Spring Retry – Robust your Application

Spring Retry

When working with external APIs or databases, especially cloud databases, a lot of things can go wrong. This is where it is important to consider having retries. Spring Retry can handle this for you in an easy and convenient way. In this article, we are going to look at how Spring Retry can robust your application.

Do I need to implement retry logic?

Not necessarily. However, if you are working with external components outside your network it is definitely worth to consider it, I would almost go as far as saying that it should be a requirement. Even if you are not working with any external components and the database that you use is inside your network I would still argue that it’s worth it, especially if your system is going to be put under load. If you overload your database, you can perform retries with a backoff period, so for example, if the database seems overloaded and times out; then you can have a backoff period for a duration of your choice, for example, starting out at half a second.

Is retries always the way to go?

Definitely not. First of all, it is very crucial that you only perform retries on temporary errors. Performing retries on a permanent error is only going to put negative load on the external component.

Second of all, for some applications it might be better to instead have a circuit breaker. So for example, if an external components fails to return a response, then the circuit breaker is triggered which builds a response from another source, or some default response. But it really depends on the situation. Spring Retry makes it possible to use both, and also gives you the possibility to implement both. So you could for example, perform 1 retry, but if that also fails, then the circuit breaker is triggered which handles the response for the user.

With that out of the way, let me introduce to you Spring Retry.

Spring Retry

I previously wrote an article on retry logic where I had implemented my own library for it. This was fun as a learning project, but let’s be real, it is much better to go with a more popular, well tested and used project.

Spring Retry is an open source Spring Project. The GitHub for the project can be found here. It is a popular project that is used by many other projects such as Spring Batch, Spring Integration, and Spring for Apache Hadoop.


In order to get started with Spring Retry, you will need to add two dependencies. The first, and most obvious being Spring Retry.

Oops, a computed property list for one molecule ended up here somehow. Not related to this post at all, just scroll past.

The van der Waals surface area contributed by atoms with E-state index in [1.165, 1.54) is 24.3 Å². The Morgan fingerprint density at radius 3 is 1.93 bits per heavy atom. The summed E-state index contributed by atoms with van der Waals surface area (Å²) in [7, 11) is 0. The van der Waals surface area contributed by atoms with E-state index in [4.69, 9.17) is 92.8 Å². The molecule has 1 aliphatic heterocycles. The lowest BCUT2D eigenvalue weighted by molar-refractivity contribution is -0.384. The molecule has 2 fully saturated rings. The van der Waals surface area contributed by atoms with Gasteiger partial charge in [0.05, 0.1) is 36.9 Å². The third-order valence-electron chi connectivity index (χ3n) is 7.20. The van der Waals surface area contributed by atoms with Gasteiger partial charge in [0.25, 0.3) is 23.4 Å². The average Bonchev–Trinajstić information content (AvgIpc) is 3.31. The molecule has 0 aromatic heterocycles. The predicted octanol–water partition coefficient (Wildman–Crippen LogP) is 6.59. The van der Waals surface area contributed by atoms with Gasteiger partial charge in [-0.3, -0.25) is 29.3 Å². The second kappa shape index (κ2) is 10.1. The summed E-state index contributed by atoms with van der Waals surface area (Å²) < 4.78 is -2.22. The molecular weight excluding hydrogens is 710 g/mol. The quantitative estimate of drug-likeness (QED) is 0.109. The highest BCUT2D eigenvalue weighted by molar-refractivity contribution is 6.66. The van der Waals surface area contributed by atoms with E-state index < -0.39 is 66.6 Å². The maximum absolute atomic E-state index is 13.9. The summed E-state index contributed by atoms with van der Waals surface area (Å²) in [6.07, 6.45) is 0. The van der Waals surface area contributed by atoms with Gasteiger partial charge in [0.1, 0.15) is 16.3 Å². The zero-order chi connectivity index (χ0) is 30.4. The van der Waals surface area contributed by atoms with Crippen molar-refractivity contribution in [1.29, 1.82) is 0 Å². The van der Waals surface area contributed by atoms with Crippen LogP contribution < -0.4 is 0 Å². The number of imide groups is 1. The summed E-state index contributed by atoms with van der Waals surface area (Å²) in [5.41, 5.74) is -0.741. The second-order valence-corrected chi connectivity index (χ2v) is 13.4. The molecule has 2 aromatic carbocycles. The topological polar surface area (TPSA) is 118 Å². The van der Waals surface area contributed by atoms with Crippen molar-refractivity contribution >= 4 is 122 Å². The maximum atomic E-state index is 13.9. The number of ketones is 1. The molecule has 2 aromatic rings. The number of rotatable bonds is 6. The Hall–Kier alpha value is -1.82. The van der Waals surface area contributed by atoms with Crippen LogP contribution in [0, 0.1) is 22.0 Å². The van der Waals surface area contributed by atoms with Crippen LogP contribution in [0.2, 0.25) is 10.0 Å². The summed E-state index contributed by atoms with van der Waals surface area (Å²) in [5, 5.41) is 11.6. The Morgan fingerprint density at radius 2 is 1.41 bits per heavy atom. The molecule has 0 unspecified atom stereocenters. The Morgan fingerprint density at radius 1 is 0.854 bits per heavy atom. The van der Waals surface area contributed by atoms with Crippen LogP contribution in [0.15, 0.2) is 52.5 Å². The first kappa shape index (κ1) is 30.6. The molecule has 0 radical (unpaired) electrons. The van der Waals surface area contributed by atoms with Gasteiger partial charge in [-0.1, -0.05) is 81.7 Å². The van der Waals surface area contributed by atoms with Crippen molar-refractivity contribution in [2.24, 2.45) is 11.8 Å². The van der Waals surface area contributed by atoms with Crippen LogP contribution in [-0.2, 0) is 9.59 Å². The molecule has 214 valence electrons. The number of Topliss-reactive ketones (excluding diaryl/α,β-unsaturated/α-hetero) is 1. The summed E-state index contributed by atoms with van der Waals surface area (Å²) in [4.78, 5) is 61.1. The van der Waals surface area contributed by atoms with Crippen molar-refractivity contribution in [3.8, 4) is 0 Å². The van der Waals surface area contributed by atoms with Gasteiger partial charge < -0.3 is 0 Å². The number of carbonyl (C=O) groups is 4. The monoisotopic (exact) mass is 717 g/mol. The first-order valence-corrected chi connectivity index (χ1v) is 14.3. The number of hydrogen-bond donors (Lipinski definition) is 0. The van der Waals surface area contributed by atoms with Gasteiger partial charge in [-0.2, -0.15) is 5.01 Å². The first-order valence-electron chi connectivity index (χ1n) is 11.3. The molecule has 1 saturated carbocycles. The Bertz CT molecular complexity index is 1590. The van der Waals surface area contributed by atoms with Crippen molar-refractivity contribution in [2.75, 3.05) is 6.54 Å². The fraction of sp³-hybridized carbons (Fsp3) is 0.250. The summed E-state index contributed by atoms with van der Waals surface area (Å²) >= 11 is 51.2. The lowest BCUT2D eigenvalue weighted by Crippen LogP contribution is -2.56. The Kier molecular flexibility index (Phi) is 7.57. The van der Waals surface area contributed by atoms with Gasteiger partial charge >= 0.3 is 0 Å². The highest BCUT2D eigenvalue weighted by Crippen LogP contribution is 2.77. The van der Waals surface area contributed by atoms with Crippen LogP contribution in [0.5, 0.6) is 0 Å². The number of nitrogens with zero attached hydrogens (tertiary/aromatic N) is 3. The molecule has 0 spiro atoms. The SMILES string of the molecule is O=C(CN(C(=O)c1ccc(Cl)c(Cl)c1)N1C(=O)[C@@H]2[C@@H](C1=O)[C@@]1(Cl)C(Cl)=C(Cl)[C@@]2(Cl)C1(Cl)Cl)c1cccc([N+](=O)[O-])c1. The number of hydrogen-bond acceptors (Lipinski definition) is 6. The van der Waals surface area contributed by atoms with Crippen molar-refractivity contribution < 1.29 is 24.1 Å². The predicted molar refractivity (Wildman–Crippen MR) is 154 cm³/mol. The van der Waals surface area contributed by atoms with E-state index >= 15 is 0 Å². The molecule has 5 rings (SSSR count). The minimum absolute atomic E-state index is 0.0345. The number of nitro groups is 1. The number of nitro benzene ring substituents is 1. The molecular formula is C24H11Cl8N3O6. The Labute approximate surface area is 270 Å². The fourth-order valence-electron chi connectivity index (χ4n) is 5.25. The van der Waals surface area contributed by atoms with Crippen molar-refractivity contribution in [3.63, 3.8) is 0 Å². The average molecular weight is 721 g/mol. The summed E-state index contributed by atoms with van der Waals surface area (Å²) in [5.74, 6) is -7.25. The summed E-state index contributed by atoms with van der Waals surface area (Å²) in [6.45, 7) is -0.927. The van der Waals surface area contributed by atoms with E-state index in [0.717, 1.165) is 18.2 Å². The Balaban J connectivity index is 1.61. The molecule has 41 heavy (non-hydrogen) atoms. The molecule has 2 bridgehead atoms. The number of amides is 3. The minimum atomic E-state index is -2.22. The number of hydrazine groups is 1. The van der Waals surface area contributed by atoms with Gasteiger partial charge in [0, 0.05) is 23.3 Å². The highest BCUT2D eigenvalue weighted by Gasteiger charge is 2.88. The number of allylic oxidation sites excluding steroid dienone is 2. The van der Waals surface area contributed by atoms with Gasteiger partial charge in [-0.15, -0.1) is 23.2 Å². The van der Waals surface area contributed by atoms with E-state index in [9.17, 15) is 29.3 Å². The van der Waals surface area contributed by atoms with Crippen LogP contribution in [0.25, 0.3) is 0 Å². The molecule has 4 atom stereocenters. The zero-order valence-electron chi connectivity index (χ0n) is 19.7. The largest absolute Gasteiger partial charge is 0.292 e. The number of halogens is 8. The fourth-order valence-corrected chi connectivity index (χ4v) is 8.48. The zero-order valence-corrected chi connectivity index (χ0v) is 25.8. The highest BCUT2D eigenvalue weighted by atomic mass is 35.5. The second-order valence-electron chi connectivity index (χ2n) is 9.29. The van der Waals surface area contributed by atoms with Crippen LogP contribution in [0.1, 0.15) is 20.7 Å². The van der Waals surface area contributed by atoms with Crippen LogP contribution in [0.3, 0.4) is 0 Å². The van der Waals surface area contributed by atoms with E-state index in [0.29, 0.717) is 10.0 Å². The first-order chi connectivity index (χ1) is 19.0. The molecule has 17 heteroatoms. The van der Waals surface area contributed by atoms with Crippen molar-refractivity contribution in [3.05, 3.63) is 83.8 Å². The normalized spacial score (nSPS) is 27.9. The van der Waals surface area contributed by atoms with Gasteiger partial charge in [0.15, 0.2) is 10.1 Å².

The second dependency is not as obvious though, and it is quite easy to miss as it’s not really that obvious in the documentation; Spring Retry also requires AOP. If you are using Spring Boot you can use the spring-boot-starter-aop.


If it is a plain Spring Framework project, then you have to add two extra dependencies instead.



Make sure to have a look at maven central for newer versions when you are reading this and adding it to your project.

Let’s get going

With the required dependencies added, it is extremely easy to get started. All we have to do is to annotate our application configuration class like below.

public class SpringBootApplication {
  // ...

And then the methods with @Retryable that we want to perform retries on. By default, it will retry every exception with three attempts with a 1-second delay between the attempts. But this is very easily configurable.

public class DatabaseService {

  @Retryable(value = {FooException.class, BarException.class}, maxAttempts = 2)
  public void save(Entity entity) {
    // save entity to the database

  public void recover(BarException exception) {
    // recover from BarException


This will perform a total of 2 retries if the save method would fail, but only if it fails with either a FooException or a BarException.

The @Recover annotation is used to allow us to run special code to recover when a retryable method fails (after the retries in our case) with a BarException.

As you can see, the annotations are a very convenient and easy way to get started. But what if we don’t want to use annotations?


If we for some reason don’t want to use the annotation, we can instead use the RetryTemplate provided by Spring Retry. It is considered a good practice to create a bean from it.

public RetryTemplate retryTemplate() {
  SimpleRetryPolicy retryPolicy = new SimpleRetryPolicy();

  FixedBackOffPolicy backOffPolicy = new FixedBackOffPolicy();
  backOffPolicy.setBackOffPeriod(2000) // milliseconds

  RetryTemplate template = new RetryTemplate();
  return template;

As any bean, this template can now be injected when you need it.

Final words

We have looked at how Spring Retry can help us make our applications more robust, and we have also discussed a bit on when to use it and when to not. Retries are definitely not always the right option, but in many cases it is extremely useful when you are working with services outside your network and control.

Annotations are an easy way to get started with Spring Retry and it is good enough for many cases. However, if you need more customization there is a RetryTemplate where you easily can configure stuff exactly the way you want it.

Until next time!

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